IBM scores 3 all-star partnerships for sporting Watson

30 December 2015 3 min. read
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IBM has partnered up with three US-based tech start-ups, Triax TechnologiesTM, Spare5 and 113 Industries. The firm will work with the companies to provide the power of the Watson cognitive computing system to various sports-based technologies developed by the companies. IBM has become increasingly active in the sports technology segment, recently launching its Sports, Entertainment and Fan Experience consulting practice.

The sports industry in the UK is worth £20.3 billion according to EY, while an analysis by A.T. Kearney places its global value at roughly $700 billion. Given the considerable value of the market, finding ways to improve profession sports and peoples’ game, thereby making it to the top of the sporting pile – where the majority of the money is to be found – is becoming not merely a personal achievement, but also a technical scientific one.

In a bid to improve the performance of athletes IBM has announced partnerships with Triax TechnologiesTM, Spare5 and 113 Industries. The firm will work with the three new partners to develop the cognitive applications powered by Watson. The aim of the partnerships is to improve the athletes training regiments, revolutionise golf training, as well as amplify the game-day experience for fans.

IBM partners with Triax TechnologiesTM, Spare5 and 113 Industries

Triax Technologies is a US-based firm, founded in 2012, that is specialised in the creation of impact sensor technology. The technology is used in contact-sports to provide information about the force of player impacts, improving the safety of players.  IBM’s engagement with the firm will see the utilisation of the Watson language service. The impact sensor device will be able to factor in more diverse data sources to analyse sentiment and infer cognitive and social characteristics to provide a more holistic view of athletic safety and performance.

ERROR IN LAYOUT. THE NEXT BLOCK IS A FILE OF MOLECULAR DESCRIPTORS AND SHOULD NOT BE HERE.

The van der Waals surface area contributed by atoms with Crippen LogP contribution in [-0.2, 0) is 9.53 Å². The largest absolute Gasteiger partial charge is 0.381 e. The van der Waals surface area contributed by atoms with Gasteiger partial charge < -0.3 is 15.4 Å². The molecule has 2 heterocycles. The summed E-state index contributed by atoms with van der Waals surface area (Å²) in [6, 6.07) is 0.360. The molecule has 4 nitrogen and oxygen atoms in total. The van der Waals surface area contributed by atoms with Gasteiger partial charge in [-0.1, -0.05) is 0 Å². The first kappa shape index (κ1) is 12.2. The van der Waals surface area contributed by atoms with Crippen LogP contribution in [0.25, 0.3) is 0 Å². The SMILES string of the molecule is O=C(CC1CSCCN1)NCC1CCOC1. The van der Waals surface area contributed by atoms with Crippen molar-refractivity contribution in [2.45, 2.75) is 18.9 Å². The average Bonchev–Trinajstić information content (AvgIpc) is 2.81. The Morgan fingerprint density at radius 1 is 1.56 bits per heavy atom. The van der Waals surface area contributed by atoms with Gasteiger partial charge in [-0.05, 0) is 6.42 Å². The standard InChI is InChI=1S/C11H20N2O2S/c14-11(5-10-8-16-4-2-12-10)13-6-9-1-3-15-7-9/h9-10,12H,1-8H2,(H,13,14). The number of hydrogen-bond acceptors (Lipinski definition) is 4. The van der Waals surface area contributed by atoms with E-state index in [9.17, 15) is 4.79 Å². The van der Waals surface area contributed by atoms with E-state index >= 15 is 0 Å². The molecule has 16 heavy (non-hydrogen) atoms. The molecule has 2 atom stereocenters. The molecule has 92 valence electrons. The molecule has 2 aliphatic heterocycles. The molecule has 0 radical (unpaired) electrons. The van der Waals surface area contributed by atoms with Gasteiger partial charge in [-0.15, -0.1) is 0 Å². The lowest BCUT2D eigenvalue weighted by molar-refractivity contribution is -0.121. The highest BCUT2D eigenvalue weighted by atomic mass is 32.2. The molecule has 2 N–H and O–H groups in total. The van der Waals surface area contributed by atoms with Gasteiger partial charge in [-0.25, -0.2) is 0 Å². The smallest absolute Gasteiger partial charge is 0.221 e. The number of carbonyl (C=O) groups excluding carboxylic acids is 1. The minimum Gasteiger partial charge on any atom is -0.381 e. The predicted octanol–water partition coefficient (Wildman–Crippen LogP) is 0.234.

Founded in 2014, Spare5 shot to fame with an app that allows users to complete small business tasks when they have nothing to do, in exchange for cash. As part of its partnership, the app developers will create an app called ‘Watson Golf Pro’ that leverages Watson’s deep learning, natural language, and vision capabilities to act as a personal caddy that amateur players can consult while at the driving range or on the course. Watson will ‘see’ how a player swings their club, and advise on how to better implement fundamentals.

IBM Sports Consulting Practice

113 Industries was founded in 2010 to take advantage of the explosion of social media information for business. By identifying consumer needs from social media platforms, the company helps drive new product designs for clients. IBM will work with 113 Industries to transform the game-day experience for hockey fans. Leveraging 113 Industries’ ‘Pi’ service, through the Watson natural cognitive capabilities, the team will be able to interpret large amounts of fan information to create various service offerings to fans visiting the CONSOL Energy Centre.

Recently, IBM also launched its dedicated Sports, Entertainment and Fan Experience consulting practice, which is based in its IBM Interactive Experience Studio in Atlanta. The practice is staffed by 100 people, with additional expertise from 20 different studios IBM Interactive Experience has around the world. As part of the announcement, the firm also formed a consortium of specialists to expand digital sports across the US. In the UK, IBM has also brought its Watson cognitive computing technology to the sporting world as it worked with Wimbledon to improve the fan experience.